On July 31-August 3, 2018, Digital Pedagogy Lab will offer an Introduction to Critical Digital Pedagogy course taught by Chris Friend, Director of Hybrid Pedagogy and Assistant Professor of English at Saint Leo University. This course will discuss, challenge, and experiment with various technological tools from the chalkboard to moveable chairs, networks, computers, mobile devices, social media platforms, and learning management systems. We will focus on teaching philosophies, discernment practices for using digital tools in courses, emergent learning, digital composition, and discussions of the impact of the digital on traditional and critical pedagogies.
What does a room look like if it’s turned inside-out? How does a classroom work if it’s not just flipped, but fully everted? What unspoken rules of education beg to be rewritten or broken in the name of learning?
When students and teachers come together to form a class, an unspoken contract precedes even the most strict and specific syllabus. We have come to expect a predictable, arguably comfortable, way of doing things that has the weight of history—sometimes science, and often edtech—supporting its continued adoption, fueling its growth. This predictable comfort trains us to look for the daily calendar in the syllabus, the formatting requirements in the assignment sheet, the required number of posts and replies in the discussion forum, and the answers in the study guide. Put one way, we have schooling down to a science. Put another way, we’ve mechanized education. The syllabus, assignment sheet, discussion forum, study guide, and answer key don’t come from the students in the class—and sometimes not even from the teacher, either.
What if we’re doing it all wrong? What if some rules and some assumptions need to be challenged or removed to make room for genuine learning? History, science, and edtech remove from consideration the students in our classes right now. The ones in front of us, or working with us online. Those students need the ability to find their own path, to direct their own learning, to follow their own curiosity. When we get schooling down to a science, we deprive our classes of the ability to emerge organically from the people and interests in the room with us. When we mechanize education, we remove students from the process and privilege efficiency over experience.
If I know one thing about learning, I know it’s not quick. It meanders, explores, follows trials on whims, dives down rabbit holes, and ends up exploring the unexpected. The very thing that makes genuine learning intrinsically rewarding is its lack of predictability and slow, rhizomatic path. Education, therefore—if its intention is to motivate learning—needs must also be slow, feel organic, and embrace divergence. Such needs present a challenge for an education system designed to manufacture workers in the industrial age, predicated upon bell schedules, subject-matter experts, and AP exams with timed-writing assessments and anonymous graders. Our system has been designed to disconnect students from the process of discovery, to disconnect the teacher from the lived experience of the students, to disconnect the content from the learners, to disconnect the assessment from the needs of the students. Our education system works to serve the system, not the students.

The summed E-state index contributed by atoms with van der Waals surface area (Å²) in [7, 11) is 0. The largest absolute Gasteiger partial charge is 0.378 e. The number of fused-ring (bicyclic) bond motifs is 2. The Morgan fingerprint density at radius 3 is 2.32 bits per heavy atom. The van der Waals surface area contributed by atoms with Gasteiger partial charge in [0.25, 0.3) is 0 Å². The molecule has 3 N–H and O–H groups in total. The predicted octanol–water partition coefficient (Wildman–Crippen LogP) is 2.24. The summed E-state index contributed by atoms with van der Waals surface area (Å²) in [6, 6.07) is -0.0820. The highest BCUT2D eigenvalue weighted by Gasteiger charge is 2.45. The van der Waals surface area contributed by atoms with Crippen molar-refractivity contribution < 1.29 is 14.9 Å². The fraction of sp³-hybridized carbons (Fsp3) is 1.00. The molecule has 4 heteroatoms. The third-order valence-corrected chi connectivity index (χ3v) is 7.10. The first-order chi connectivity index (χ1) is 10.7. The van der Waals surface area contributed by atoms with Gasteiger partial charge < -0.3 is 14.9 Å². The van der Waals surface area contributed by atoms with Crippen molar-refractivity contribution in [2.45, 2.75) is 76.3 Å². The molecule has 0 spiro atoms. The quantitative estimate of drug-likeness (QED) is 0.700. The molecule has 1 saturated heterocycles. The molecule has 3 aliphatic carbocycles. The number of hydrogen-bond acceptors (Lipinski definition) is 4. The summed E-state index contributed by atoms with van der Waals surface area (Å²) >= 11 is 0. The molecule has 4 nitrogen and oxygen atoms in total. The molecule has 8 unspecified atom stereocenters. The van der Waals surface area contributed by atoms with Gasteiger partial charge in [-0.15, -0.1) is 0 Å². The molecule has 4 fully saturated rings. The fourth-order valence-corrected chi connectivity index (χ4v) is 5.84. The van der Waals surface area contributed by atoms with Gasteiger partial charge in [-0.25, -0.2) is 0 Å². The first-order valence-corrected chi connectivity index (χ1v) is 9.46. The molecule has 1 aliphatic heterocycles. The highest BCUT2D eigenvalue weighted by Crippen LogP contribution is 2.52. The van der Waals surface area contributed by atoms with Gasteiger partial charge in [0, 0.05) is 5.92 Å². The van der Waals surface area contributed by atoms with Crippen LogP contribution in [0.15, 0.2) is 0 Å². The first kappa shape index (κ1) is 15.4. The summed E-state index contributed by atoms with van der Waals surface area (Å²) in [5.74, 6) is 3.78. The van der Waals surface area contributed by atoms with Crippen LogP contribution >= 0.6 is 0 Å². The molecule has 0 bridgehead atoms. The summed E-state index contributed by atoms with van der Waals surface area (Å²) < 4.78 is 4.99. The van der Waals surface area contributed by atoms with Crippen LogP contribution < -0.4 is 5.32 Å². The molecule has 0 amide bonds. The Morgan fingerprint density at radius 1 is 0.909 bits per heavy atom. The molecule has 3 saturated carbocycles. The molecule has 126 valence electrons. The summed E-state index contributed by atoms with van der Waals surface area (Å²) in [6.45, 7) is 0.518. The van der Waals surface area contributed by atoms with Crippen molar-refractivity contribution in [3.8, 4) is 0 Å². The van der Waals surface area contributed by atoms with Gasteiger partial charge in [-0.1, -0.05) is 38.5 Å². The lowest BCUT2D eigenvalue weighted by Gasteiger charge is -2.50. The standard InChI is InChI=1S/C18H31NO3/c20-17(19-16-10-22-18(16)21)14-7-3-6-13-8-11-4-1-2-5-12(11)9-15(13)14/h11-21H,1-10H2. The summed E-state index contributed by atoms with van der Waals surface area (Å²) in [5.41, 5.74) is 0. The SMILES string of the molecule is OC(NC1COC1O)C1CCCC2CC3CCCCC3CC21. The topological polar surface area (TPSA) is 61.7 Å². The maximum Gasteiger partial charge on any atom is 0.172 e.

This semester, I’m teaching a class called The Art of Conversation. Very few students enrolled, and the overwhelming majority are what I call “hardcore introverts”. Our discussions can at times be painfully quiet, but sometimes, when we hit a topic that magically resonates with the students, we just go. After twenty, thirty minutes of exploring ideas and interpretations, we come up for air and realize we ended up nowhere near where we started—we went on a journey together through our dialogue. Each time that happens, one or another student remarks that we “got totally off-topic.” Yet those discussions are the most fulfilling, most rewarding of the class. As I’ve noted before, “The moment we attempt to set the conclusion of a discussion before it starts, we cheat our students out of an opportunity for honest engagement, and we fool ourselves into thinking we let our students learn things for themselves.” Truly, there is no such thing as off-topic discussion if it’s drawn by curiosity. Students have been conditioned to believe that conversations must remain “on topic” because they’ve been trained to have pseudo-discussions where the outcome has been predetermined by an authority managing a script.
Paulo Freire describes this trap as a result of conditioning. Students grow to expect oppression and struggle to find their place when granted greater freedom through efforts to remove their strictures. Freire explains,
“Without freedom they cannot exist authentically. Yet, although they desire authentic existence, they fear it. They are at one and the same time themselves and the oppressor whose consciousness they have internalized.”
Our challenge, then, is to create classes in which students can elevate their consciousness despite their internalized oppression and help them negotiate authentic existence without fear. That—the most human thing we can do—is the work to which we must commit ourselves. That work is by no means simple, obvious, or easy.
For four days this summer, a cohort of learner-educators will engage that challenge head-on, using dialogue, activities, and mini-projects to find ways to slowly, deliberately unpack the normal expectations of modern education. We’ll question our assumptions, challenge the solutions espoused by the experts, and build a better understanding of the humanity underpinning everything we do when we teach.Register for Introduction to Critical Digital Pedagogy